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  • Series Premiere Date: May 21, 2016
All The Way (2016) Image
Metascore
78

Generally favorable reviews - based on 27 Critics What's this?

User Score
7.2

Generally favorable reviews- based on 44 Ratings

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  • Summary: Bryan Cranston reprises his Tony-winning role as President Lyndon B. Johnson during his first year in office in this adaptation of the Robert Schenkkan's play of the same name.
  • Genre(s): Drama, Movie/Mini-Series
Score distribution:
  1. Positive: 22 out of 27
  2. Negative: 0 out of 27
  1. Reviewed by: Tom Long
    May 20, 2016
    100
    There are some fine supporting performances here--most notably from Bradley Whitford as a loyal-if-appalled Hubert Humphrey, Melissa Leo as the beleaguered Ladybird Johnson and Stephen Root as J. Edgar Hoover. But, beginning to end, this is a tour de force for Cranston. Great stuff.
  2. Reviewed by: Ed Bark
    May 19, 2016
    100
    This is a riveting film with a bravura performance by Cranston, who’s been the signature television actor of the past decade.
  3. Reviewed by: Verne Gay
    May 18, 2016
    91
    All the Way gets a couple of electrifying performances that catalyze the drama--not to mention the forward momentum of history. They’re brief, but they do the job. ... Magnificent, often stirring performance by Cranston that no one else comes close to matching.
  4. Reviewed by: Bruce Miller
    May 9, 2016
    80
    All the Way works because Cranston is so determined to make Johnson relatable. He shows there’s more to the guy than baling wire and spit. Best of all, he isn’t afraid to let him look weak and afraid.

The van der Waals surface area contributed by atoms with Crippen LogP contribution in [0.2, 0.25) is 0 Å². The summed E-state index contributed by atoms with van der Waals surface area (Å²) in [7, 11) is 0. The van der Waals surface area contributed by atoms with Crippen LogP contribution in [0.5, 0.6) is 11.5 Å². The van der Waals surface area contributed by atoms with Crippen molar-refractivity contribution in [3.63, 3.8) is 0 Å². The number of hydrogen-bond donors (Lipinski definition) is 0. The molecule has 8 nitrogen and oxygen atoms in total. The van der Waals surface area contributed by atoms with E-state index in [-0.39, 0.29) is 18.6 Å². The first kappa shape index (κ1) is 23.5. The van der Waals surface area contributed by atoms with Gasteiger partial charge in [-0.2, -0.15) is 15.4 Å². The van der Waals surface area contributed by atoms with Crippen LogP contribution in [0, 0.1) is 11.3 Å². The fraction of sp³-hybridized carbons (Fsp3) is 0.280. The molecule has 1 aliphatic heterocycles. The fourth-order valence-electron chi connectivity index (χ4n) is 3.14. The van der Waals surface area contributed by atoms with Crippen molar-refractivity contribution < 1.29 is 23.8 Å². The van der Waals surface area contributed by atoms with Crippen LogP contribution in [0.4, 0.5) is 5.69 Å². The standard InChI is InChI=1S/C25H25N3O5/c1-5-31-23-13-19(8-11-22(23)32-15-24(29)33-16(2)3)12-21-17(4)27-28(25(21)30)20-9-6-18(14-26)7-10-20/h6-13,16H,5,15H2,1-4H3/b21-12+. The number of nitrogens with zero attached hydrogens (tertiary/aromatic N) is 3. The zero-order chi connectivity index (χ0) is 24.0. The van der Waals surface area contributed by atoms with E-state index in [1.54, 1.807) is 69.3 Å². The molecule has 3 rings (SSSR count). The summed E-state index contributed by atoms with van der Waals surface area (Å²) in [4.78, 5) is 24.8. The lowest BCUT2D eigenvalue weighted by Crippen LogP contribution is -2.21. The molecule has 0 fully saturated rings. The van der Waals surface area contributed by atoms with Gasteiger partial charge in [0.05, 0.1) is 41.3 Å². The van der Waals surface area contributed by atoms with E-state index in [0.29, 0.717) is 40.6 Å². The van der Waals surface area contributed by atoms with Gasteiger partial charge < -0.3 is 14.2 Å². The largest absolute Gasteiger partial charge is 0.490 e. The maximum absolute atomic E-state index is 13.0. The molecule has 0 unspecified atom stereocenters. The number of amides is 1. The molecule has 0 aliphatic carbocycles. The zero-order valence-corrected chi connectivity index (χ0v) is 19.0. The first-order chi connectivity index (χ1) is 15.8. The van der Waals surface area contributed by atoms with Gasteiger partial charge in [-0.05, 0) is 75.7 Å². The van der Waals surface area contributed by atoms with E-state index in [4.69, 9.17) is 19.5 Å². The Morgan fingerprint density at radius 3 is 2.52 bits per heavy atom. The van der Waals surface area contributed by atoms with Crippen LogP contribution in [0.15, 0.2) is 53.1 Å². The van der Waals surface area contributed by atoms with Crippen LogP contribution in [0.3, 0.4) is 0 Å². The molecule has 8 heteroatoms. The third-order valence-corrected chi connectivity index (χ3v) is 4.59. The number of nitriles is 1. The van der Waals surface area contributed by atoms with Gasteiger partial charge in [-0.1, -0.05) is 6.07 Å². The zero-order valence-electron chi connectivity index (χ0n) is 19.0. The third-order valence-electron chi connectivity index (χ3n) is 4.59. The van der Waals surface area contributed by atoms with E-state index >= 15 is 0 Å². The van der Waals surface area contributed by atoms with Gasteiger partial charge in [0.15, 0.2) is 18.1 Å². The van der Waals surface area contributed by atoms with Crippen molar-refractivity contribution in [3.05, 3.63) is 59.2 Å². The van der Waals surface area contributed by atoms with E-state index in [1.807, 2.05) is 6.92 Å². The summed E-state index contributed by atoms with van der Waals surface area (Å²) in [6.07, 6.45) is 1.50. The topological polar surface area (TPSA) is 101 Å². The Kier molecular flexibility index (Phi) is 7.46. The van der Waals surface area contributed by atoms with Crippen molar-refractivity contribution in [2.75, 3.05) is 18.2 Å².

5. Reviewed by: Neil Genzlinger
    May 19, 2016
    80
    Mr. Cranston keeps it watchable with a performance that grows ever more fervent but never goes over the top.
  6. Reviewed by: Jeff Jensen
    May 16, 2016
    75
    The storytelling juggles too many elements--the civil war movement, escalation in Vietnam, LBJ's relationship with his wife (Melissa Leo). Still, in Cranston you should trust. He mesmerizes even with a shaggy narrative. [20 May 2016, p.52]
  7. Reviewed by: Chris Cabin
    May 18, 2016
    40
    All The Way is passable, even lively at moments, but it’s also calcified by its repetitive, bloated discussions about the rights and wrongs of the civil rights movement and, more importantly, the two-party system of American government. The best lines go to Cranston, who clearly relishes the language, candor, and physicality of his character in every frame in which he appears, but beyond him, there’s no real sense of the conflictive character that denotes these real-life figures.

See all 27 Critic Reviews

Score distribution:
  1. Positive: 7 out of 8
  2. Negative: 0 out of 8
  1. May 21, 2016
    10
    There are going to be people voting 10s and 0s for political reasons. But I'm voting 10 because it was fantastic, Brian killed his part, ifThere are going to be people voting 10s and 0s for political reasons. But I'm voting 10 because it was fantastic, Brian killed his part, if you want to watch a fantastic political drama, this is the one. Expand
  2. May 22, 2016
    10